Well as of the past three days, yes. When I was a kid, my mom smashed my Xbox with a hammer and threw it out the window. I was nine and I always swore this vengeance that one day when I was older and had my own place, I was going to play all of these games again. So I’ve been playing the Godfather, living out my fantasy. It’s not very good for you though. In a week I may have to do something symbolic and smash it myself with a hammer outside in the garden.
What’s the best piece of advice you’ve received from someone?
One is, “Never trust a happy band,” which was given to me by Larry Love from Alabama 3. And the other is, “Don’t idolize people.”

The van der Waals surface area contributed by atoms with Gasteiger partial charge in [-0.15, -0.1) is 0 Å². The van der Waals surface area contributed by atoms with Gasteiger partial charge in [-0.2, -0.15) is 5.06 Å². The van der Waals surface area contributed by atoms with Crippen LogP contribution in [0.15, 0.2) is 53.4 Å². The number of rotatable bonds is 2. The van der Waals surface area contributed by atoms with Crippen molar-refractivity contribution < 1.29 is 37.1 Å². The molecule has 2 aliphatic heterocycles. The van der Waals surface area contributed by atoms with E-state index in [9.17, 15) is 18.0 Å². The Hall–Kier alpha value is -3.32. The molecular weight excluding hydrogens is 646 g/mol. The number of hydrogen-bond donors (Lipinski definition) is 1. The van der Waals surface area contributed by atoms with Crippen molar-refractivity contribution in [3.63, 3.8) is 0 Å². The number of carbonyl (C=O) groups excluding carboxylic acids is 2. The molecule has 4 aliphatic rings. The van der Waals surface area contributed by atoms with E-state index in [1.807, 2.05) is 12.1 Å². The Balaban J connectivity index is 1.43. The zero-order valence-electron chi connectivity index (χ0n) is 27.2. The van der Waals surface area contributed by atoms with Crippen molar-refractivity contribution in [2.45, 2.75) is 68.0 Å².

Can you tell me more about the live show that you pre-recorded for the album release?
It’s for anyone who orders the record or has pre-ordered the record, they’re all gonna get a link which is a 45 min video of us playing a show. It has a narrative at the beginning. The concept is done by a director called Ja Humby of Molton Jets. Molton Jets are the people who did King Krule’s Live On The Moon video. He had this narrative that he thought would be perfect for us because each thing he does is quite special. Basically he created this character called Chase Bigwood back when he was in Uni, and Chase Bigwood is based on a person he met at a festival when he was 16. The dude was like 35 and wears pink kickers, a flashing 2012 electronic bell and sunglasses with the tag still on. So he’s the promoter for our show at Brixton Electric and we haven’t sold any tickets. We’ve sold 10 tickets and it’s a 1500 cap room but they make it so that we’re not aware there’s no one in the crowd by fading applause and putting on the lights really high. So yeah, it’s really funny.
Drunk Tank Pink is available now via Dead Oceans